I did not think I would ever get to a place where I felt bored, not after the last few years anyway, and certainly not here on Kaua’i. But I woke up yesterday and realized that I was indeed bored. Very bored, in fact, and feeling a bit depressed as well.

Two months ago Brett and I were walking around and exploring our immediate neighborhood in Tokyo, discovering all sorts of new things right around the corner or just down the road from where we lived. We spent time with our family and felt like we were contributing something important. We were excited about our upcoming visit to Mexico, seeing Meiling in NYC, attending “Hamilton” on Broadway, and then heading on to WenYu’s graduation in Massachusetts. We are blessed and thankful to be healthy now, and safely back home again on Kaua’i, but I’m just beginning to realize what a shock it was to our system to have to have all the plans we had carefully put in place discarded and changed so abruptly.

The moving, shopping, and setting up our house is finished. No more packages are expected except for a spice order from Penzey’s, but I think YaYu is more excited about that than I am. The house is as set up as it can be until our shipment arrives, but there’s still been nothing happening with that. We walk most evenings, and although the view when we arrive at the beach never gets old, the walk itself sort of has. We’re stuck at the apartment almost every day unless we go for a walk or go food shopping but neither of those outings lasts very long. We do have a wonderful deck to relax on, and we thankfully all get along very well, even in our small space, and still seem to have plenty to talk about.

The potential was there though for me to mope, grow bitter, or even more bored, so I spent a good deal of yesterday reflecting on what I could do to change my attitude, as well as how to use my time more effectively to improve the situation. Just telling myself to snap out of it is not an option, and it’s still going to be a while before we can get together with friends or go to the beach. Our budget is going to be tight for the next couple of years as well so I have to deal with that as well.

After deciding on some things I could and wanted to do now, I decided to go back to my old card system, at least for a while, listing and checking off tasks to make sure the things get done every day and so that inertia doesn’t set in. I came up with six items for both mind, body, and the future:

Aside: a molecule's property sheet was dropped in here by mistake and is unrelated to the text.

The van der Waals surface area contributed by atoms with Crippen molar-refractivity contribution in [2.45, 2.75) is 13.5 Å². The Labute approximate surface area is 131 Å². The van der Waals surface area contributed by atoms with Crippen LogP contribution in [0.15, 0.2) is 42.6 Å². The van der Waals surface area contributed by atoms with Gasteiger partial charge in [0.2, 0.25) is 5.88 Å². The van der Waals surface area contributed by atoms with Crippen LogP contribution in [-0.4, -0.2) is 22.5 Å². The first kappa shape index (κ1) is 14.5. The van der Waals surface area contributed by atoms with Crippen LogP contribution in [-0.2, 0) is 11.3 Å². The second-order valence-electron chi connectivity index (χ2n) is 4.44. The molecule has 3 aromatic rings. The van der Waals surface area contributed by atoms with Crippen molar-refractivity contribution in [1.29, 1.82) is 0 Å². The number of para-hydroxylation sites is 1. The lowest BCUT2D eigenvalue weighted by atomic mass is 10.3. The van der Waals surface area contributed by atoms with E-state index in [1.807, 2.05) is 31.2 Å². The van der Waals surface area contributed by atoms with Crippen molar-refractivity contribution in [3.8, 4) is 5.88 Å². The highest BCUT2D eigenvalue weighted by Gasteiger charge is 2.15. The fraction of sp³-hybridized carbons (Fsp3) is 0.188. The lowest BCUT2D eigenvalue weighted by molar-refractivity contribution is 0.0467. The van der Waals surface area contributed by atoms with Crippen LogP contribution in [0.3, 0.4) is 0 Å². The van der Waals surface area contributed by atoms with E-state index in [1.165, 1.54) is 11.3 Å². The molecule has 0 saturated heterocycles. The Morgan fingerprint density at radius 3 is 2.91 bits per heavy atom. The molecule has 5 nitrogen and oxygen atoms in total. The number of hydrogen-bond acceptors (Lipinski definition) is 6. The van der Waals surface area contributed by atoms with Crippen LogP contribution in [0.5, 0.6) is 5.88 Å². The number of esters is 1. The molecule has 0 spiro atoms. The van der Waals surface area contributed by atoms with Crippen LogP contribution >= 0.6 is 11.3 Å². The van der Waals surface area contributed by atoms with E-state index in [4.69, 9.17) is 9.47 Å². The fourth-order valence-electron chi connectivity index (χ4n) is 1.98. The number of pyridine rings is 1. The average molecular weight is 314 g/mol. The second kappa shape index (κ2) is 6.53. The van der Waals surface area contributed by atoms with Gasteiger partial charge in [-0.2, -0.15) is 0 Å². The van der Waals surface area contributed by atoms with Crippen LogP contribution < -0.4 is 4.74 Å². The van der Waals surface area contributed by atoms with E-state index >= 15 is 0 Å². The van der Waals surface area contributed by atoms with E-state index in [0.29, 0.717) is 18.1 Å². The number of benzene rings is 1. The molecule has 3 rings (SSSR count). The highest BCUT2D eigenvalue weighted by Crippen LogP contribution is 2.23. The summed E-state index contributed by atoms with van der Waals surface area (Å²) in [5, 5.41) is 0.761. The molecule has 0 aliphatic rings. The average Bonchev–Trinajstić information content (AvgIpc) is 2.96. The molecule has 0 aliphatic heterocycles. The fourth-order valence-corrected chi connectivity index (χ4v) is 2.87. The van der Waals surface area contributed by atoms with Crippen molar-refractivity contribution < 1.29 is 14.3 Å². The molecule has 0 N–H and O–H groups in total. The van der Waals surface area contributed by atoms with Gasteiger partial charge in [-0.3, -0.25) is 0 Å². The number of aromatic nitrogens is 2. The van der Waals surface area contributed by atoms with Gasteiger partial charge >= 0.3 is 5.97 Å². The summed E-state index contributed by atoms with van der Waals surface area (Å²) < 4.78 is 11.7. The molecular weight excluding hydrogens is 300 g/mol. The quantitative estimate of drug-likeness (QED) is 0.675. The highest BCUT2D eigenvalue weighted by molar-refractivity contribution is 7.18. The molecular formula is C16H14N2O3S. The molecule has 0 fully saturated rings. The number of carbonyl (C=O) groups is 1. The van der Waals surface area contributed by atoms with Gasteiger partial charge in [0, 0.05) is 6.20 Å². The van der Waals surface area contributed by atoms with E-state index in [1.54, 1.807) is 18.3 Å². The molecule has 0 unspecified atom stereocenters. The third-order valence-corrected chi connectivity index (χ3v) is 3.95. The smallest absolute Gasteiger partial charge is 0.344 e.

• Drink eight glasses of water every day
  • Walk 1.5 to 2 miles at least five times a week
  • Read for pleasure 45 minutes every day
  • Study Japanese for 20 minutes every day. YaYu and I signed up for a new online program called FluentU and will be doing it together.
  • Earn at least 50 Swagbucks a day. I don’t want to spend a lot of time on this, but I figured out that at an average of 50 SB a day for two years I can earn $400 in Southwest Airlines gift cards, which will help keep the cost of YaYu’s travel down as Southwest now flies to Hawaii.
  • Spend 45 minutes a day on future travel planning (because it’s fun).

The card system has worked very well for me in the past because I’m someone that once there’s a list in front of me, I have to check off all the things. The items on these cards are all small activities that won’t overwhelm the day but will keep me productive as well as motivated and moving toward future goals within the current situation we’re in. They’ll also give each day a bit more structure.

One other thing I’ve learned from my card system is that time seems to go a bit more quickly, and before I know it it’s time to fill out a new set. Fingers are crossed that’s the way it goes this time as well, and that in five weeks some changes will have occurred and some new habits set.

The World Turned Upside Down

We’re going home.

The U.S. State Department announced today that all overseas travelers should arrange for an immediate return to the United States unless they are prepared for an indefinite stay overseas. Since we cannot extend our visa, we are cutting our stay in Japan short and will return to Hawai’i on Monday. 

We have been scrambling all day to get our flight changed (Delta reps have been amazing), start packing, and put together the things we will be taking over to our son’s. Our rent here was due today, but our landlord appears to be out of town, so we will be exchanging the yen back to dollars; our DIL will work with the landlord if there will be anything still owed.

We are returning to Kaua’i, and after a two-week self-quarantine at a condo we rented through Airbnb we will hopefully be able to begin to look for a place to live and get started on getting ourselves resettled there. YaYu will be staying in her dorm for now, but we are prepared to fly her to Kaua’i immediately if and when the dorms close.

I have been crying ever since we got the news. The grandkids have not been informed yet that we are leaving, but we’re going to take them to a toy store tomorrow and let them both pick out their birthday presents for the year (our grandson’s 9th birthday is a week from tomorrow). We’ll have dinner with them before coming home and continuing to pack, and then spend the day with them again on Sunday. They have promised to come to Hawai’i as soon as international travel is feasible again.

What a crazy time this is. I can’t tell you how many times we’ve made plans and then had to change or cancel them in the last couple of days. Every time we have tried to get out in front of this pandemic, things have changed before we even have time to catch our breath it seems. At least we are well, and our family is well, but we want to do what’s best for everyone else in the U.S. and ultimately for our family. We will be OK. We have enough in savings to get ourselves set up again on Kaua’i, including getting our stuff that’s been in storage shipped back over. There have been 26 reported cases of COVID-19 in Hawaii (two on Kaua’i), and the island is on a partial curfew as I write. They are moving to a full shutdown though, so we want to get in and get settled as soon as possible.

What a time we’ve had though! Our traveling days are not done, but we’re going to take a break, get through this pandemic, get YaYu through college, and then hopefully hit the road again although not full time. Thanks to all of my wonderful readers for sticking with us all these years.

I’ll post again after we get resettled on Kaua’i.

P.S. Our mystery destination was San Miguel de Allende in Mexico.